Pie Crust BONUS Recipe
- For a 1-crust pie:
Pie Crust Ingredients
- 1 cup flour (use what you like as far as flour; experiment with different kinds. They all yield a slightly different but tasty result.)
- 1/2 cup mix of half USWM Anchor Butter and half USWM Pork Leaf Lard, both cold
- 1/2 teaspoon of salt (I like to use Redmond’s)
- 1/4 cup ice water
- Put your flour in the bowl, add salt, lard, and cubed butter.
- Use a pastry cutter or knife to cut the butter and lard into the flour until you have small pea-sized balls. Then, add the water and stir to combine into a ball.
- You mustn’t overwork the crust; work it just enough to form a ball/disk, then let it rest in the refrigerator for a minimum of 30 minutes.
- Roll the crust out on a floured surface until it is bigger than your pie pan. Fold in half and lift into your plan. Unfold it so that it hangs over the sides of the pan. Do not pull or tug much at your crust, getting it into the pan. Tuck the ends under the pie crust and use your fingers to go around the crust to make an indent resembling a scalloped edge. Use a fork to poke holes in the bottom of the crusts to help it vent while baking.
- For blind baking the crust for a custard/pudding pie, I like to put some foil down and line the inside of the crust before placing it in the oven. This helps the crust stay in place and not shrink up while baking. Bake with foil for 20 minutes, removing the foil for the last 10-15 minutes or until the crust is Golden, just slightly brown.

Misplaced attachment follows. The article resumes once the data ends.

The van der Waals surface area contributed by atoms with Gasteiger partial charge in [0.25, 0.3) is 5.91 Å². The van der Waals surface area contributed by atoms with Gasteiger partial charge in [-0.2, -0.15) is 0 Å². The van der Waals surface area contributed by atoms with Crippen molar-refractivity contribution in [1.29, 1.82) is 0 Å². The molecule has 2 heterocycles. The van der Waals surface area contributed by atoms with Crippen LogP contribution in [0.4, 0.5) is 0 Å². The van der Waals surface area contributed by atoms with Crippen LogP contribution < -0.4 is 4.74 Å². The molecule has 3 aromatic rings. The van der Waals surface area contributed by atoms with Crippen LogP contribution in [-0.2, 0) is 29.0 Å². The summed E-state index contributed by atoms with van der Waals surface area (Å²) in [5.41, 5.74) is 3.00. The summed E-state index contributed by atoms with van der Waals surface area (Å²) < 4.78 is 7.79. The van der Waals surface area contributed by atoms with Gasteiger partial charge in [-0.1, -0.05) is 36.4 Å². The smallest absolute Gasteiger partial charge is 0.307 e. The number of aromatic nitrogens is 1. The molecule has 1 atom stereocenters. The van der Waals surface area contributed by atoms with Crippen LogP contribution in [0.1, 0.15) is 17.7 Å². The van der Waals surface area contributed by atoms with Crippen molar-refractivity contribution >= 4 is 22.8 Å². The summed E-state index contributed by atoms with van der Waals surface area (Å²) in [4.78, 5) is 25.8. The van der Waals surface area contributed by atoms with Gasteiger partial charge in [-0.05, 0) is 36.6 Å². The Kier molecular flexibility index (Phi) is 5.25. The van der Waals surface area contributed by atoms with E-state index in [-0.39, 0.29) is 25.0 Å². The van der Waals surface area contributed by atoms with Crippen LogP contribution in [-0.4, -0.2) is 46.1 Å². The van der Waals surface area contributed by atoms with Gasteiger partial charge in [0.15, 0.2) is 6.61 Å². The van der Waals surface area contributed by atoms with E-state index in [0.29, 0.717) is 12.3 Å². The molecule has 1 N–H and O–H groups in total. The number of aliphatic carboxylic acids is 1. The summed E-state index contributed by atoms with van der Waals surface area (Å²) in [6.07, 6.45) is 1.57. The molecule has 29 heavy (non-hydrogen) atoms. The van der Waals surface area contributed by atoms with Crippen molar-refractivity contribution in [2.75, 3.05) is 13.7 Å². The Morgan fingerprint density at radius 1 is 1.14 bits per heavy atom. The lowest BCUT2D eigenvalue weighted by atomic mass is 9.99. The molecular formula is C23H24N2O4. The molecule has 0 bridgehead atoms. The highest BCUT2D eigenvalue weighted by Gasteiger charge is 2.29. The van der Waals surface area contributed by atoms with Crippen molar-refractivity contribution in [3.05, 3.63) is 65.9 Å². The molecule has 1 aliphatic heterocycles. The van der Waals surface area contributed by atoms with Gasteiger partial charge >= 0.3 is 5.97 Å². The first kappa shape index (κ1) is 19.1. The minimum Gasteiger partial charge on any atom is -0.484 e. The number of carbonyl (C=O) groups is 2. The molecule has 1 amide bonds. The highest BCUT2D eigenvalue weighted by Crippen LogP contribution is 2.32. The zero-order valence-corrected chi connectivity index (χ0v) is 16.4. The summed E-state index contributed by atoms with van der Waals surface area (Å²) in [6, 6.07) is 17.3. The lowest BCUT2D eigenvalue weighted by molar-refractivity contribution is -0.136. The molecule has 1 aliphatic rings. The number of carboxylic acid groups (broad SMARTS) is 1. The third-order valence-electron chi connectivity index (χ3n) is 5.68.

- *If you make a two-crust fruit pie, everything above is doubled, and you divide the crust in half before you roll it out. Usually, you do not pre-bake a fruit pie crust like you do for a custard pie.
We see this recipe as a true Gem. Not only is it brought to you by a person who uses US Wellness Meats products on a daily basis and works directly with the farmers, but it is a rare glimpse into Abby’s family secrets passed down through the generations. We know you are sure to enjoy every scrumptious bite of this recipe, whether you follow it to the letter or choose to add a little flare of your own to pass down to the next generation in your family. Bon Appetit – The US Wellness Meats Team
Meet Abby Maher! Abby has been working for US Wellness Meats (USWM) in Canton, MO, for three and a half years, wearing many hats, including HR Manager and Resident Chef. Abby has been cooking her whole life – she inherited her love of food from her mom’s homemade dinners and her grandmother and Aunt Jenny’s baking tips. She discovered a particular passion for baking pies in her early adult years and has been perfecting her skills ever since. She thoroughly enjoys reading a good recipe book (yes, cover to cover) and spending quality time with her Border Collie Bennie (who you just may notice adorning the USWM Pet food Page). Abby and Benny both relish the quality and health benefits of the regeneratively farmed grass-fed and finished meats of US Wellness Meats. Find Abby on Instagram at Little A Pies @littleapies, and as she often says, “Alexa – Play 90’s country -and get cookin’!”